Digoxin toxicity

Digoxin toxicity

Digoxin toxicity
Classification and external resources
10 9 MedlinePlus 000165

Digoxin toxicity is a poisoning that occurs when excess doses of digoxin (from foxglove plants of the genus Digitalis) are consumed acutely or over an extended period. The classic features of digoxin toxicity are nonspecific: fatigue, blurred vision, change in color vision (e.g. "yellow vision"), anorexia, nausea, vomiting, diarrhea, abdominal pain, headache, dizziness, confusion, delirium. It is also associated with characteristic cardiac arrhythmias.

Classification

Digoxin toxicity is often divided into acute or chronic. The therapeutic level for digoxin is 0.5-2 ng/mL. Low serum potassium increases the risk of digoxin toxicity and cardiac dysrhythmias. The classic arrhythmia is a paroxysmal atrial tachycardia with block. Digoxin toxicity occurs because it is very easy to overdose. Overdose commonly occurs because its therapeutic effect works only within a very narrow window.

Signs and symptoms

The symptoms of poisoning can include drowsiness, nausea/vomiting, loss of appetite (anorexia), diarrhea, disturbed color vision (yellow or green halos around objects), confusion, dizziness, agitation, and/or depression. Cardiac effects can include changes in heart rate and a variety of cardiac dysrhythmias. Hypokalemia is a characteristic sign of digoxin poisoning.[1]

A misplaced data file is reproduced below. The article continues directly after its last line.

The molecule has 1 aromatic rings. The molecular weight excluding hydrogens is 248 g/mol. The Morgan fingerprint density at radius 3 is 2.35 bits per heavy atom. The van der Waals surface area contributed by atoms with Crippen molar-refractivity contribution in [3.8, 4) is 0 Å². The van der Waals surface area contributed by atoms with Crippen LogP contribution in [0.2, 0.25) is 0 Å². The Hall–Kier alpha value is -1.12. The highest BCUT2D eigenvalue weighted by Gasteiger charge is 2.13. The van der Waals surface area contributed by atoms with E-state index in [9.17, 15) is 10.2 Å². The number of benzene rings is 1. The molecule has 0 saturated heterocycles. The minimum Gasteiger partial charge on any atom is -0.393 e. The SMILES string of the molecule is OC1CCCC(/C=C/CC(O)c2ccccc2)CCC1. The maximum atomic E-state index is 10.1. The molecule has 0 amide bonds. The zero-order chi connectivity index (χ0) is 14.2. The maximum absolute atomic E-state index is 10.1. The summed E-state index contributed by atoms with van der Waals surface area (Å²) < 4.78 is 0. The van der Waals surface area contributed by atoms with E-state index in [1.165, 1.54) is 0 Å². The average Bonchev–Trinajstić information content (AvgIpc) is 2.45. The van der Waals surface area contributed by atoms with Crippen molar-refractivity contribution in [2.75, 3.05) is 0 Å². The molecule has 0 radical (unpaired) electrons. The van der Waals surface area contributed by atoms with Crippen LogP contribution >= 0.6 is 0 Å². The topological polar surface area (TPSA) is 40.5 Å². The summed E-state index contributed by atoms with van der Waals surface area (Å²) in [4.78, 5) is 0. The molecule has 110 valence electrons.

Investigations

ECG

Characteristic EKG changes include bradycardia (the most frequent vital sign abnormality in toxicity), a prolonged PR interval. An accelerated junctional rhythm or bidirectional ventricular tachycardia suggests digoxin toxicity until proven otherwise.

Serum digoxin concentration

A serum digoxin concentration of 0.5-0.9 ng/mL was associated with reduced mortality and hospitalisations in the DIG (Digoxin Investigation Group) trial.[2] It is therefore recommended that digoxin concentration be maintained in approximately this range if it is used in heart failure.

Treatment

The primary treatment of digoxin toxicity is digoxin immune Fab, made up of anti-digoxin immunoglobulin fragments. The dose depends on the serum digoxin concentration and the weight of the patient.[3]

Other treatment that may be tried to treat life-threatening arrhythmias, until digoxin Immune Fab is acquired are magnesium, phenytoin, and lidocaine.[4] Atropine, catecholamines (isoprenaline or salbutamol), and/or temporary cardiac pacing may also used in cases of bradyarrhythmias.

References